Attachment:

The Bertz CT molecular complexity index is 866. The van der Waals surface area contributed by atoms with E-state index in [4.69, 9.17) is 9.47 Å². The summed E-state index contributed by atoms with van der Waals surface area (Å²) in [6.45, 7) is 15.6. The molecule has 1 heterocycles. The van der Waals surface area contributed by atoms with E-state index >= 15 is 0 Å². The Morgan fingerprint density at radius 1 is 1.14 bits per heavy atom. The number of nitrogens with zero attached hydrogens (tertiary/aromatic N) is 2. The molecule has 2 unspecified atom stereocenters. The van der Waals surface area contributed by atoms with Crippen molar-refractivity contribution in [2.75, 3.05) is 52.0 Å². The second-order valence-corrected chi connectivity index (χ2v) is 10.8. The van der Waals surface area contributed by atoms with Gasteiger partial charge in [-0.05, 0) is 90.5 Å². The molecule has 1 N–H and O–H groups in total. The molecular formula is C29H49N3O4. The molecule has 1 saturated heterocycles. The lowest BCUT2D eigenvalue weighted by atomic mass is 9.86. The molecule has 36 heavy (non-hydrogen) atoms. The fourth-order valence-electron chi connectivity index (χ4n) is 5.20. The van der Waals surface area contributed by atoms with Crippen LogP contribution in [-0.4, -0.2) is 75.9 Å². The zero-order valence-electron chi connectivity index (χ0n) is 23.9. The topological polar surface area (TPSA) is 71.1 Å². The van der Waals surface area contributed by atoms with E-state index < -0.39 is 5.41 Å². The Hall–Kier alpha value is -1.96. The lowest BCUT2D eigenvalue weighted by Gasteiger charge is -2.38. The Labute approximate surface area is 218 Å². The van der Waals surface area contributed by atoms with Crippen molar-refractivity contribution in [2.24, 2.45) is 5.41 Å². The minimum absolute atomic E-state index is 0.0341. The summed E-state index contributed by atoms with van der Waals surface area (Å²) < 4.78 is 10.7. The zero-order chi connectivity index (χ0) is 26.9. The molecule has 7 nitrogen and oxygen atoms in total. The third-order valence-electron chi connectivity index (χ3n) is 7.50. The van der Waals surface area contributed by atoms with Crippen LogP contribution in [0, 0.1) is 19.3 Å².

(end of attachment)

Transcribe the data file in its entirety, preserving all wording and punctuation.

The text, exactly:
The Bertz CT molecular complexity index is 866. The van der Waals surface area contributed by atoms with E-state index in [4.69, 9.17) is 9.47 Å². The summed E-state index contributed by atoms with van der Waals surface area (Å²) in [6.45, 7) is 15.6. The molecule has 1 heterocycles. The van der Waals surface area contributed by atoms with E-state index >= 15 is 0 Å². The Morgan fingerprint density at radius 1 is 1.14 bits per heavy atom. The number of nitrogens with zero attached hydrogens (tertiary/aromatic N) is 2. The molecule has 2 unspecified atom stereocenters. The van der Waals surface area contributed by atoms with Crippen molar-refractivity contribution in [2.75, 3.05) is 52.0 Å². The second-order valence-corrected chi connectivity index (χ2v) is 10.8. The van der Waals surface area contributed by atoms with Gasteiger partial charge in [-0.05, 0) is 90.5 Å². The molecule has 1 N–H and O–H groups in total. The molecular formula is C29H49N3O4. The molecule has 1 saturated heterocycles. The lowest BCUT2D eigenvalue weighted by atomic mass is 9.86. The molecule has 36 heavy (non-hydrogen) atoms. The fourth-order valence-electron chi connectivity index (χ4n) is 5.20. The van der Waals surface area contributed by atoms with Crippen LogP contribution in [-0.4, -0.2) is 75.9 Å². The zero-order valence-electron chi connectivity index (χ0n) is 23.9. The topological polar surface area (TPSA) is 71.1 Å². The van der Waals surface area contributed by atoms with E-state index < -0.39 is 5.41 Å². The Hall–Kier alpha value is -1.96. The lowest BCUT2D eigenvalue weighted by Gasteiger charge is -2.38. The Labute approximate surface area is 218 Å². The van der Waals surface area contributed by atoms with Crippen molar-refractivity contribution in [2.24, 2.45) is 5.41 Å². The minimum absolute atomic E-state index is 0.0341. The summed E-state index contributed by atoms with van der Waals surface area (Å²) < 4.78 is 10.7. The zero-order chi connectivity index (χ0) is 26.9. The molecule has 7 nitrogen and oxygen atoms in total. The third-order valence-electron chi connectivity index (χ3n) is 7.50. The van der Waals surface area contributed by atoms with Crippen LogP contribution in [0, 0.1) is 19.3 Å².